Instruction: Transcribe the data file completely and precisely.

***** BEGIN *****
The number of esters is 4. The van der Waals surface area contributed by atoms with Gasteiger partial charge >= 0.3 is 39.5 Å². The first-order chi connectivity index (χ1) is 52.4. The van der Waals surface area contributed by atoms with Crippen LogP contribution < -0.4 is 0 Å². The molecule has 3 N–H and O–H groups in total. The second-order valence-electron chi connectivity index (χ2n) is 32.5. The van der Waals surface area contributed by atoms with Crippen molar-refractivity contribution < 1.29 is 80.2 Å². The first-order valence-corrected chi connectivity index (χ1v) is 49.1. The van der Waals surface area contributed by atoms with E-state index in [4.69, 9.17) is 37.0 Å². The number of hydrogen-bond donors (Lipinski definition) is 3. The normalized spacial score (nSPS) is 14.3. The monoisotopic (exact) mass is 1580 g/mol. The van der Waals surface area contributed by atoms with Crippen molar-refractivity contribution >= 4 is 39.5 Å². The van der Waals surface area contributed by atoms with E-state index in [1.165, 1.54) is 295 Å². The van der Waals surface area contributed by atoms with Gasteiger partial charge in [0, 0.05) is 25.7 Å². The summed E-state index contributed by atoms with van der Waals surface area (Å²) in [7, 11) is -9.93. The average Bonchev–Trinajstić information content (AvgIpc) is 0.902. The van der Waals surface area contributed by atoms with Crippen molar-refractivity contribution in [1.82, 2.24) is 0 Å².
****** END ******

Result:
The number of esters is 4. The van der Waals surface area contributed by atoms with Gasteiger partial charge >= 0.3 is 39.5 Å². The first-order chi connectivity index (χ1) is 52.4. The van der Waals surface area contributed by atoms with Crippen LogP contribution < -0.4 is 0 Å². The molecule has 3 N–H and O–H groups in total. The second-order valence-electron chi connectivity index (χ2n) is 32.5. The van der Waals surface area contributed by atoms with Crippen molar-refractivity contribution < 1.29 is 80.2 Å². The first-order valence-corrected chi connectivity index (χ1v) is 49.1. The van der Waals surface area contributed by atoms with E-state index in [4.69, 9.17) is 37.0 Å². The number of hydrogen-bond donors (Lipinski definition) is 3. The normalized spacial score (nSPS) is 14.3. The monoisotopic (exact) mass is 1580 g/mol. The van der Waals surface area contributed by atoms with Crippen molar-refractivity contribution >= 4 is 39.5 Å². The van der Waals surface area contributed by atoms with E-state index in [1.165, 1.54) is 295 Å². The van der Waals surface area contributed by atoms with Gasteiger partial charge in [0, 0.05) is 25.7 Å². The summed E-state index contributed by atoms with van der Waals surface area (Å²) in [7, 11) is -9.93. The average Bonchev–Trinajstić information content (AvgIpc) is 0.902. The van der Waals surface area contributed by atoms with Crippen molar-refractivity contribution in [1.82, 2.24) is 0 Å².